Meanwhile, polls show that few people who will be directly affected by the law understand its provisions, including that they may be eligible for government subsidies to defray the cost.
Kyle MacDonnell, a principal with the marketing agency Pappas MacDonnell, which is promoting Connecticut’s soon-to-open marketplace, laughed when asked about the challenges. “We have to get out there and educate them and hope that people take advantage of the opportunity,” she said.
The key is to go beyond mass advertising to talk with people in their churches, workplaces and neighborhoods, MacDonnell said.
Another effort in Florida to reduce the uninsured, JaxCare, also suffered from low enrollment. JaxCare, which started in Jacksonville in 2004, was marketed as low-cost coverage for small employers. Employers could get low-income workers covered for $50 a month. But two years after it began, fewer than 500 people had signed up, or less than a third of those projected. JaxCare, which closed in 2008 when city funding ran out, did reach its goal of covering 1,500 people, but it took nearly four years.
Former JaxCare chief executive Rhonda Poirier said one of the lessons was that many of the people the effort sought to reach knew little about coverage, so advertising on television did not resonate with them. “We found the outreach has to be much more personal, whether it’s through their business, church or other community organizations,” she said.
Another challenge was persuading insurance agents to get involved in selling the program to small employers. Agents were skeptical of the program because it did not have one of the major insurance carriers behind it. Many exchanges under the federal law plan to work with insurance agents, though details are still being worked out.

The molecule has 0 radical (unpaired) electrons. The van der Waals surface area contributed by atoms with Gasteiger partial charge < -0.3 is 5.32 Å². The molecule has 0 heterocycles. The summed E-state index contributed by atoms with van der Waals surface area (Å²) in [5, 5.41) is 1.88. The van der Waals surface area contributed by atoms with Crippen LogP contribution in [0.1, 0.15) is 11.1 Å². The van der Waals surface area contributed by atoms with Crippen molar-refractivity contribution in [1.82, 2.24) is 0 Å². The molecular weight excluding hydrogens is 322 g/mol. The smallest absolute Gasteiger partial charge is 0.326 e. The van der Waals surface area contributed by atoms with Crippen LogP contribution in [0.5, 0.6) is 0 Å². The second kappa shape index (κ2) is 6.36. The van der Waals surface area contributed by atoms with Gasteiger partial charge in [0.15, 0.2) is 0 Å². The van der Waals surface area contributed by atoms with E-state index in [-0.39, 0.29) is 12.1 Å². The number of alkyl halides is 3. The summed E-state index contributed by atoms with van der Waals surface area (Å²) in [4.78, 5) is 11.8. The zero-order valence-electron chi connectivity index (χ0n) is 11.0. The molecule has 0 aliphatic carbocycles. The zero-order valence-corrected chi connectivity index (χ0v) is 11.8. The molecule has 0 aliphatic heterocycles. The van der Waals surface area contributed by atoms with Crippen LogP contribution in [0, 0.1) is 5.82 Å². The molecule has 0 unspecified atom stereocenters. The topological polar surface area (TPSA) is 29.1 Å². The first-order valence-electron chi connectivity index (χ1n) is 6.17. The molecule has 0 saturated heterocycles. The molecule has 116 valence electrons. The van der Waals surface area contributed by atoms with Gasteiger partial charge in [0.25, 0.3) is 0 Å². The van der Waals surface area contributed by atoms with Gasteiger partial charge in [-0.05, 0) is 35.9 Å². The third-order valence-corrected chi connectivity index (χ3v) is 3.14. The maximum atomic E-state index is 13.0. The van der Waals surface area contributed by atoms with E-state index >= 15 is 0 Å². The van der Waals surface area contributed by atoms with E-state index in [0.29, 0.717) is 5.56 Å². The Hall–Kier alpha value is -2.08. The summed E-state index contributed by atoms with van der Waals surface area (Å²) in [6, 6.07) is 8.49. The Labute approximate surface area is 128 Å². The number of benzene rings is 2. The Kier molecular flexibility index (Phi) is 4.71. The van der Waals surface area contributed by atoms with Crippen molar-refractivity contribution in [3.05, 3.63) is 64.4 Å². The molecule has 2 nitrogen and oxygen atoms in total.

JaxCare also discovered that some employers were not willing to provide coverage even at heavily discounted levels.
“I remember one employer telling us he wasn’t interested unless we would give it away for free,” Poirier said.
Meanwhile, Vita Health in Palm Beach County did boost enrollment over time, especially after the program expanded eligibility to cover everyone under 300 percent of the federal poverty level, or nearly $35,000 for an individual, who did not have coverage for at least six months. An estimated 250,000 people are uninsured out of about 1.3 million county residents.
Today, seven years after the program began, about 11,000 people are enrolled (although the program ends at the end of this year when the health law is implemented).
Tom Cleare, chief program officer for the Palm Beach County Health Care District, said Vita Health’s monthly premiums were based partly on what focus groups said people would pay for coverage. But price was only one issue that kept people from signing up. The bigger problem was convincing people they needed coverage.
Kaiser Health News is an editorially independent program of the Henry J. Kaiser Family Foundation, a nonprofit, nonpartisan health policy research and communication organization not affiliated with Kaiser Permanente.